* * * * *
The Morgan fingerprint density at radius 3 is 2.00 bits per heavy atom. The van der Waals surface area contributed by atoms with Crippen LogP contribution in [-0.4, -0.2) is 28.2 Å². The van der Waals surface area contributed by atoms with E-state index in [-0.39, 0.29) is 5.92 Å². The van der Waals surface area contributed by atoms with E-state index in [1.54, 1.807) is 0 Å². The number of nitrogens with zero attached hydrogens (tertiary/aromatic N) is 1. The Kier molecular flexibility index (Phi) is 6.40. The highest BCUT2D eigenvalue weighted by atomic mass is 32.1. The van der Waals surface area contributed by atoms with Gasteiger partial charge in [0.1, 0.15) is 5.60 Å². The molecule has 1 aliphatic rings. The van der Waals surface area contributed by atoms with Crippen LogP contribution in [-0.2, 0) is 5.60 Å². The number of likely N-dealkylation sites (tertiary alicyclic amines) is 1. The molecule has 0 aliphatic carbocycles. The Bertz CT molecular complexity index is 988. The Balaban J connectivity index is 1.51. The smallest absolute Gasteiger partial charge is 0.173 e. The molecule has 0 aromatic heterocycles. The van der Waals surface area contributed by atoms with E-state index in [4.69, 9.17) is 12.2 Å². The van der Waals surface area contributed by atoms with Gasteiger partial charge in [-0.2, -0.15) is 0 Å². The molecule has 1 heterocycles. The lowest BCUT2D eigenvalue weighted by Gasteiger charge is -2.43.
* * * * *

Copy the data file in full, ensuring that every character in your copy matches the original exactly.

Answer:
The Morgan fingerprint density at radius 3 is 2.00 bits per heavy atom. The van der Waals surface area contributed by atoms with Crippen LogP contribution in [-0.4, -0.2) is 28.2 Å². The van der Waals surface area contributed by atoms with E-state index in [-0.39, 0.29) is 5.92 Å². The van der Waals surface area contributed by atoms with E-state index in [1.54, 1.807) is 0 Å². The number of nitrogens with zero attached hydrogens (tertiary/aromatic N) is 1. The Kier molecular flexibility index (Phi) is 6.40. The highest BCUT2D eigenvalue weighted by atomic mass is 32.1. The van der Waals surface area contributed by atoms with Gasteiger partial charge in [0.1, 0.15) is 5.60 Å². The molecule has 1 aliphatic rings. The van der Waals surface area contributed by atoms with Crippen LogP contribution in [-0.2, 0) is 5.60 Å². The number of likely N-dealkylation sites (tertiary alicyclic amines) is 1. The molecule has 0 aliphatic carbocycles. The Bertz CT molecular complexity index is 988. The Balaban J connectivity index is 1.51. The smallest absolute Gasteiger partial charge is 0.173 e. The molecule has 0 aromatic heterocycles. The van der Waals surface area contributed by atoms with E-state index in [4.69, 9.17) is 12.2 Å². The van der Waals surface area contributed by atoms with Gasteiger partial charge in [-0.2, -0.15) is 0 Å². The molecule has 1 heterocycles. The lowest BCUT2D eigenvalue weighted by Gasteiger charge is -2.43.